Thrust Areas Ecosystem Water Institute Classification Level
Water, Land Use and Ecosystems Water and Climate Water and Society Water Resources Sustainability Springs Wetlands Watersheds Aquifers Lakes Coastal Zone  Water Institute Classification 1  Water Institute Classification 2  Water Institute Classification 3  Water Institute Classification 4

Collaborative Research: The Ecological Drill Hypothesis: Biotic Control on Carbonate Dissolution in a Low Relief Patterned Landscape
Goals and Objectives
Biological processes play an important but under-appreciated role in shaping the land. Indeed, in some places, plants and animals are the most important factors controlling variation in topography and thus patterns of habitats and hydrology on the land surface. This work explores the role of biology in shaping the land surface in Big Cypress National Preserve (BICY), a complex and beautiful mosaic of cypress wetlands, pine uplands and deep water sloughs in southwest Florida. BICY is a karst landscape, where limestone bedrock is present at the land surface. While the landscape is almost perfectly flat, small wetland depressions carved into the limestone rock are crucially important for storing water and thus providing habitat for a wide array of plants and animals. The origin of these wetland depressions is unknown. This research will determine if these depressions, and their remarkably regular spacing on the landscape, are created by biological processes that naturally occur in wetlands that accelerate the rate at which limestone dissolves. This creates the tantalizing possibility that the organisms populating these wetlands are slowly creating their own habitat by initiating and expanding topographic depressions. The research team consists of scientists across a variety of disciplines, including hydrologists, geologists, biologists and modelers, creating the type of collaborative integration required to answer these types of research questions. Combining satellite and airborne data with detailed field measurements will allow the team to address how and how fast these depressions form, what that means for regional water flow and water quality, and how the topography and resulting patterns of habitats on the land surface were created.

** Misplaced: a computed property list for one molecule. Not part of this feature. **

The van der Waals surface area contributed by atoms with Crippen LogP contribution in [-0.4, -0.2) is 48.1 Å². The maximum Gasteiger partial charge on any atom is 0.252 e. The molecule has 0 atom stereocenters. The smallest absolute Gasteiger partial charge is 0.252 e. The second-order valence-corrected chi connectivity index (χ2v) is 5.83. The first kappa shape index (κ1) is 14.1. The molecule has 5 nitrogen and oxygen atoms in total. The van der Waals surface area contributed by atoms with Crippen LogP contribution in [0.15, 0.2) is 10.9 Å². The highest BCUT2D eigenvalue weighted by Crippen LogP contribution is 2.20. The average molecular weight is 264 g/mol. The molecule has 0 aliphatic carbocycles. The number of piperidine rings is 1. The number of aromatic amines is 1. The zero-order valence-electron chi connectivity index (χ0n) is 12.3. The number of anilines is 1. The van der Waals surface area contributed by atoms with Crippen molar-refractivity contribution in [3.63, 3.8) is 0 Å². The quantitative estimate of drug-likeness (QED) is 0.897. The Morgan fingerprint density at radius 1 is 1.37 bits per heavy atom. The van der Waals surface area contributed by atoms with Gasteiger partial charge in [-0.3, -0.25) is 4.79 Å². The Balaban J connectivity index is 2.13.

Project Lead
Cohen, Matthew J
Project Participants
Bianchi, Thomas S
Cohen, Matthew J
Martin, Jonathan Bowman
Level 2: WI Assisted Project
Water, Land Use and Ecosystems
Grant Award Dates
5/15/2014 to 4/30/2019